Lens Mounting to Lensboard

Shutters require right sized holes in their lensboard

It is often expected that lenses, as supplied by the manufacturer and fitted to stock shutters will be mounted to the view camera lensboard locally by the photographer. Accordingly, a lensboard with the right sized hole is needed to fit the lens to the camera. There is a confusing nomenclature of boards, hole sizes, and terminology which frequently results in misunderstanding and delay in getting to photography.

MILLIMETERS #0 #1 #3 #00**
A (Hole Dia.) 34.7 41.8 65.0 26.6
B (Thread Dia.) 32.5 39 62 25.5
C (Lock pin)* 17.8 22.0 39.2 13.8
Thinnest board 0.83 1.2 1.2 1.1
Thickest board 3.75 3.75 8.75 2.7

*The”locking pin” feature is not used in normal mounting. It’s a small diameter screw projecting from the back of the shutter. New shutters are supplied without this feature and it can be safely removed from other shutters. Fitting a shutter to a lensboard without either removing the screw or boring the mating hole can damage the shutter and/or the lensboard. **#00 is an obsolete size no longer available new.


Scroll down to see more about factors affecting the hole size.

My charge to fit a standard shutter to lensboard is $25.00 – $30.00

  • The picture shows a lens with shutter as delivered new from the camera dealer. It is comprised of the lens, the shutter, and the threaded retainer.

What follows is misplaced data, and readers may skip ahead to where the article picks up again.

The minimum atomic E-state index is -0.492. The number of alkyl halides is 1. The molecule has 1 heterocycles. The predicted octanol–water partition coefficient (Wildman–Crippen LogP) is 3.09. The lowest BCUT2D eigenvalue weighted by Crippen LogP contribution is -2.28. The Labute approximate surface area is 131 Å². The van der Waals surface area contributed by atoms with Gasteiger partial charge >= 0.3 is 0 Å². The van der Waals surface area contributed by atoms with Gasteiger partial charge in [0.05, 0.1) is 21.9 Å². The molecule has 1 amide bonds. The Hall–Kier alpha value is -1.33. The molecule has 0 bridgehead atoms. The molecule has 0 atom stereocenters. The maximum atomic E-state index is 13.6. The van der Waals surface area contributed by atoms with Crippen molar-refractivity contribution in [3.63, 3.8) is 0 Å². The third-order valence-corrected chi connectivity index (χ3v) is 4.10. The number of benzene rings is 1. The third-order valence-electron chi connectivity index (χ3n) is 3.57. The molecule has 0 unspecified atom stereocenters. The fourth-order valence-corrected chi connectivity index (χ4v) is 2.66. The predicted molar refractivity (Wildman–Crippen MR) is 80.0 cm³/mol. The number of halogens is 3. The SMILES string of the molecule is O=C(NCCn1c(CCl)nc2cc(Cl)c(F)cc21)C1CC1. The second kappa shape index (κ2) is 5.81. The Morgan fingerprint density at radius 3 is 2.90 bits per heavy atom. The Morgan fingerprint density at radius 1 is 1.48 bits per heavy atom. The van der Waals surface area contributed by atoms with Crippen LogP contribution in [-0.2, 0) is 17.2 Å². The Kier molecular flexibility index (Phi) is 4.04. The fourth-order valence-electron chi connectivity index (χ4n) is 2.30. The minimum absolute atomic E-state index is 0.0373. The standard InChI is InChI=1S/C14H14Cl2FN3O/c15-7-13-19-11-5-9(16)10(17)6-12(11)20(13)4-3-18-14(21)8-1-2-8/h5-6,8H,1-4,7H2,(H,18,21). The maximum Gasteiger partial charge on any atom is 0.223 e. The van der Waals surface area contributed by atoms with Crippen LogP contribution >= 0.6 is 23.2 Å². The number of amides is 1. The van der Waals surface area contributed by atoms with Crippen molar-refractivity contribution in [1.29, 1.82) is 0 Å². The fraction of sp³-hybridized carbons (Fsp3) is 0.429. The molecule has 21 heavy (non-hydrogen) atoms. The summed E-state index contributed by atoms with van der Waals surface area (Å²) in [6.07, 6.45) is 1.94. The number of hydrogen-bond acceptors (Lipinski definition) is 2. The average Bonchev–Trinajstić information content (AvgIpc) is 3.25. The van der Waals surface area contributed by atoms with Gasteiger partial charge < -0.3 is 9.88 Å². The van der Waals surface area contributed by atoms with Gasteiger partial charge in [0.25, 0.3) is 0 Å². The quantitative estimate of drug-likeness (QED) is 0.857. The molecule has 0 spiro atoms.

• A The lens is made up of the front and rear element groups which screw easily into the shutter. Sometimes there are spacers on the front or back groups. Some lenses, such as this one require the back element to be unscrewed in order to fit the entire assembly to a lensboard.
  • Almost all new lenses are supplied with Copal brand shutters which are available in three sizes (with some variations) known as #0, #1, and #3. Shown is a standard type Copal #0 shutter.
  • The retainer is supplied with new shutters and acts as a nut to secure the shutter and its lens to the lensboard. It’s commonly missing on used shutters. Other shutters, especially older ones, have oddball and other mounting rings. The important point for new shutters, like this one, is that the hole size in the lensboard is determined by the diameter of the shoulder of the retainer (“A”) and not the thread size of the shutter (“B”).
  • Lensboards are proprietary to the camera manufacturer and can be wood, metal, or plastic. There is a great variety and little standardization between manufacturers. Reproduction lensboards are available for older/obsolete cameras. It’s inexpensive to bore a right sized hole in a new lensboard or enlarge a hole in a used lensboard. It’s more difficult to fabricate a reducing adapter to fit a smaller shutter to an already too large hole. A plain through hole can be used if the board is within the thin/thick specifications in the table above; otherwise the board can be shimmed or counterbored from behind. This ensures that the shutter will tighten onto the lensboard and the back element will screw against the shutter shoulder rather than the retainer, in the case of too thick a lensboard.
  • Sometimes the best thing is to just ship me the lens/shutter and lensboard. We routinely bore lensboards and mount lenses, ensuring that all details are OK so as to have the right result without a lot of hassle. Shutter mounting with a retaining ring is $25.00 and $30.00 for a flange mounting plus return shipping .

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